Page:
Seven Trees Farm recently lost some prime laying hens to thieves.
You might think ‘big deal, just replace them’, but it doesn’t quite work like that. From egg to point-of-lay pullet takes about 6 months, and it’s a few more months until a hen is really in her prime laying phase. Up to that time, it’s all input. Feed, care, lighting, housing….all in expectation of at least 18 months of egg production and a good stewing hen at the end.
Good hens easily bring $20 each when offered for sale, and 1 year of egg production at a low average of 65% rate of lay for heritage breed hens works out to another $80. Spent hens can sell for $5 each, but are often more valuable in our own freezer.
Replacing the hens isn’t a viable option either. We are downsizing our laying flock to work on breeding stock, and had kept back just enough hens for our own egg supply, plus a few long-time customers’. Getting that level of production back would mean either starting over with new chicks, or buying someone else’s grown hens. Both of which won’t work due to economic and biosecurity reasons. By the time chicks are laying, we’d be out too much cash, we’d still be short eggs for 6 months, and our flock management schedule would be way out of whack. Buying older birds solves the timeline problem, but is still not economical, and we’d run the risk of introducing disease or pests into our closed flock.
Chicken-thieving sounds like an old-timey crime, but the popularity of backyard flocks, combined with economic upheaval, echoes the circumstances that led to hen house raiding in the turbulent times from post-Civil War through the Great Depression. In the UK, where many people keep & breed rare poultry on allotments, theft is rampant, with knowledgeable thieves targeting irreplaceable breeding stock. Most modern chicken-stealing in the US seems directed toward food (meat & eggs) procurement, but specialty breeders always run the risk of poaching whenever there is a hot market for ‘hot’ poultry.
In those days a flock of laying hens wasn’t a hobby, it was critical to a household’s survival (check out this first-hand recollection of neighborhood chicken-thievery). Large hen houses provided cash and employment. Smaller flocks, often the jurisdiction of the woman of the family, were the source of eggs, meat, and cash, and losing a few laying hens to thieves could mean hard times. A New Jersey man shared his memories of that period:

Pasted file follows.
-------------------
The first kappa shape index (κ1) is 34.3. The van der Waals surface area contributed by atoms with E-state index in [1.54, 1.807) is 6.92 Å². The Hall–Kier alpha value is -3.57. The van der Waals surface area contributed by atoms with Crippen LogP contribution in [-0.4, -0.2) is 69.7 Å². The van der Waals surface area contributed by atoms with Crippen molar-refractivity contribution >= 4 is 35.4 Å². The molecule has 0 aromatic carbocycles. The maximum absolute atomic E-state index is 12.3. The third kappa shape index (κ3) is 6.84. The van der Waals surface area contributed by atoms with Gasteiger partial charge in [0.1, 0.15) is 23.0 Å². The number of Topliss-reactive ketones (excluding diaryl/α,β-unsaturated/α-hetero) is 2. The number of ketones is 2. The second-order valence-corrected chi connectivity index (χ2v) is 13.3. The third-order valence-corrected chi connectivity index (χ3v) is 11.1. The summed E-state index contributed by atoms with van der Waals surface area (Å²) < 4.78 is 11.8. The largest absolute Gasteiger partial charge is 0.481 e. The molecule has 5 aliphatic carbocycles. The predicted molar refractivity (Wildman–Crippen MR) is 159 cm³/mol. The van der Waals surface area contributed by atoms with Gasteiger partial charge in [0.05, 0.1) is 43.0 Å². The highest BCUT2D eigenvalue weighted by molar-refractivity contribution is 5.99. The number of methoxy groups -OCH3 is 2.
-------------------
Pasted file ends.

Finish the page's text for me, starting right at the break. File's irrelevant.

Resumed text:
In the early 1930s, there were two chicken thieves going around in the middle of the night. They were going into hen houses and gassing the hens and putting them in sacks. Many hen houses were broken into and every hen was taken. They got mama’s hens and some of our neighbor’s lost all their hens. After a few months, they got caught. It was two community men. After the hens were taken they were loaded up and carried to Maryland and sold. During this time, the local women would have no eggs to eat or sell. These were lean times for people who counted on selling eggs and chickens.
Chickens were “gassed” via sulfur candles burned in the hen house until the fumes knocked out the hens, making them easy to stuff in to sacks for hauling. Chicken thieving was so endemic and problematic that farmers banded together to protect their flocks, and eventually some state authorities stepped in to assist with a sytem of tattoo identification and rewards for the capture of chicken thieves.
Some state passed forced sterilization laws for habitual criminals, but only for certain crimes. A three-time chicken thief could be castrated, while white-collar criminals were usually sentenced less permanently. Farmers didn’t rely on passive methods either. The car pictured below was used as a getaway in one theft attempt and was riddled by bullets in the process.
Hard times bring out negative aspects of people in other ways than stealing from one’s neighbors. Fear and ignorance made minorities an easy target for harassment and outrageous stereotyping. African-Americans were seen as the default example of chicken thieves, and pop culture & advertising of the early 20th century is chock full of offensive imagery.
(Check out this amazingly fascinating collection of images depicting stereotypes, not just of African-Americans, but many other ethnic and socio-economic groups as well. Seeing image after image of how a certain core group of people viewed “others” is quite a learning experience.)
There are more positive lessons to be learned from those hard times though, hence the renaissance of backyard flocks, DIY living, and grow-your-own food preservation. Reading first-hand accounts of life during the Great Depression is a good starting point, and the humans of Seven Trees Farm have gleaned some successful methods of raising productive flocks from those pre-factory-farm days. Now we’re also reading about low-tech ways to protect our feathered investment from future depredations.
One of our missions is to integrate useful practices of the past with useful technology of the present, and if the saying “necessity is the mother of invention” is true, we’re about to get very inventive.